The Leading Peer-Reviewed Journal for the Primary Care Nursing Team
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February 2018

Government strategy for nursing workforce ‘threadbare’ – RCN





The current approach to workforce planning in England is fragmented and incomplete, with no clear national accountability for ensuring that nursing staff with the right skills arrive in the right parts of the health care system at the right time, according to a new report from the RCN.

Left to chance: the health and care nursing workforce supply in England sets out the scale of the current crisis in the nursing workforce: 27% more nurses are now leaving the profession than are joining, the historical bursary for nursing tuition has been removed and, despite the intention to increase the number of student places, numbers have actually dropped. Applications for 2018 entry into nursing have already fallen by 13% since the same time last year, and are down 33% on January 2016.

Simultaneously, Brexit is threatening to cause further instability by ‘throttling’ the EU recruitment pipeline.

The RCN says Health Education England’s recent consultation document on a first long term workforce strategy contains ‘huge gaps and does not set out what workforce is actually needed or how we might get there’.

The College says the Government ‘must intervene now to increase the numbers of applicants to training places.’

While nursing degree apprenticeships are welcome, they do not present a solution to the nursing workforce crisis because the Government has not provided additional funding. New routes into nursing and the new support roles have not been planned strategically to meet population needs, and there has been inadequate consideration given to the clinical practice elements required as part of the new schemes.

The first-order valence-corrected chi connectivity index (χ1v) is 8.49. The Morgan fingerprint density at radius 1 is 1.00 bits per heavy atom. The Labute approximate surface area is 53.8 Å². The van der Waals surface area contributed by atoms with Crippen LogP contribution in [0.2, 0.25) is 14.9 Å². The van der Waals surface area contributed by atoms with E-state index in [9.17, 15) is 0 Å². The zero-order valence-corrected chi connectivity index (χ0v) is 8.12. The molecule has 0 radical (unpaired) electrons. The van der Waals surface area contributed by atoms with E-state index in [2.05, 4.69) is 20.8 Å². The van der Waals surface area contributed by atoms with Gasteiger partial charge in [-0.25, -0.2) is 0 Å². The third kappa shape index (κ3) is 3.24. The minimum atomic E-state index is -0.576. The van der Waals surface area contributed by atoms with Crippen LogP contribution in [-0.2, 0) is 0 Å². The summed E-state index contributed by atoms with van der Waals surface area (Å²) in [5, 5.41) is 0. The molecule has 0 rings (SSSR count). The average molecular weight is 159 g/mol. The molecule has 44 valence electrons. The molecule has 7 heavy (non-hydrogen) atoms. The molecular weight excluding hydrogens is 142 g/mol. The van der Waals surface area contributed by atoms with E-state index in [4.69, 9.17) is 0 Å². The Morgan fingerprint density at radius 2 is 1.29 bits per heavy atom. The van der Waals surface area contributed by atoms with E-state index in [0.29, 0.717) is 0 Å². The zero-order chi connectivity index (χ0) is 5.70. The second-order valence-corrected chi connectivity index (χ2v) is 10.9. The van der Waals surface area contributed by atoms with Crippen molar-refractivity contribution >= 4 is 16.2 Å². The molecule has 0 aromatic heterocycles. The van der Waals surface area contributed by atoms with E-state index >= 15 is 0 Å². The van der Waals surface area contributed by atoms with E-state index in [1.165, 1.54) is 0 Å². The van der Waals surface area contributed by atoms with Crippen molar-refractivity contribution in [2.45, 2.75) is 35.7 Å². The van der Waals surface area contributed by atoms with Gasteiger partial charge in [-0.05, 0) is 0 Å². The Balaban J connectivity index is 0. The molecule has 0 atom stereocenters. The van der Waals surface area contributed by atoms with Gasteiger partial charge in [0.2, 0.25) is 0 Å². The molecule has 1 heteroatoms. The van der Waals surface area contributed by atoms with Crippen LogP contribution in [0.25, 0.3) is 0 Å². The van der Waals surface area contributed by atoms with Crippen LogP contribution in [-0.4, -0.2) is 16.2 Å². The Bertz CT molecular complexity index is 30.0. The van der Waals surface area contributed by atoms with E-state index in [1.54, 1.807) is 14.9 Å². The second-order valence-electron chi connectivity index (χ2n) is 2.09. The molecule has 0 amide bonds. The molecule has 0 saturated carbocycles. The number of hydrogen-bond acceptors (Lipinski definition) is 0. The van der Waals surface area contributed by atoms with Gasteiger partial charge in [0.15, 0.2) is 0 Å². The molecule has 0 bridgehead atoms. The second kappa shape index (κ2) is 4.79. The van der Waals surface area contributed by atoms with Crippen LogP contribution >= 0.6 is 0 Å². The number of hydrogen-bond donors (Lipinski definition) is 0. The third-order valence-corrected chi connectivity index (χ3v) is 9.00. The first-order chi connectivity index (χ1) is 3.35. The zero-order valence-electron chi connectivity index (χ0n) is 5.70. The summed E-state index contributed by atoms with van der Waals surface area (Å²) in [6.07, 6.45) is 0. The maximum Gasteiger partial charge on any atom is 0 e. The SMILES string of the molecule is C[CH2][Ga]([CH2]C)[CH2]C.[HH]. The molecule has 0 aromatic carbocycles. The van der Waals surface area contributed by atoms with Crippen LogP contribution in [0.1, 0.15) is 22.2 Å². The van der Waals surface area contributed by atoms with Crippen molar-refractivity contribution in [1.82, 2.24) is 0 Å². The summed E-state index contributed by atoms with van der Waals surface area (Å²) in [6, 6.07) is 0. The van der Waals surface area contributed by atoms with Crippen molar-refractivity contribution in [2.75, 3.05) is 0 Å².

RCN chief executive Janet Davies commented: ‘If we were to label today’s approach to workforce planning as a patchwork, we risk overstating its elegance or overlooking where the quilt has become threadbare. So piecemeal and disjointed are the attempts to address workforce issues that the pieces are barely stitched together at all. This must change with the first strategy, expected in the summer, from Health Education England. It must address the lack of accountability in current arrangements and, in coherent and detailed terms, explain how Government will reconcile demand with the supply of nursing staff needed for safe and effective care.’

In a paper submitted to the Department of Health and Social Care and the Treasury in 2017, the RCN points out that there are approximately 40,000 unfilled nursing posts in England, while a leaked DH workforce model predicts that this will increase to 42,000 post-Brexit. In the meantime, England is currently training around 20,000 nurses a year. The RCN proposes practicable approaches to incentivise growth in the ‘home grown’ workforce, including:

  • Grants for placements for all healthcare students
  • Investment in healthcare education through employers
  • Means-tested grants
  • Targeted support for parents and carers to support students with caring responsibilities
February 2018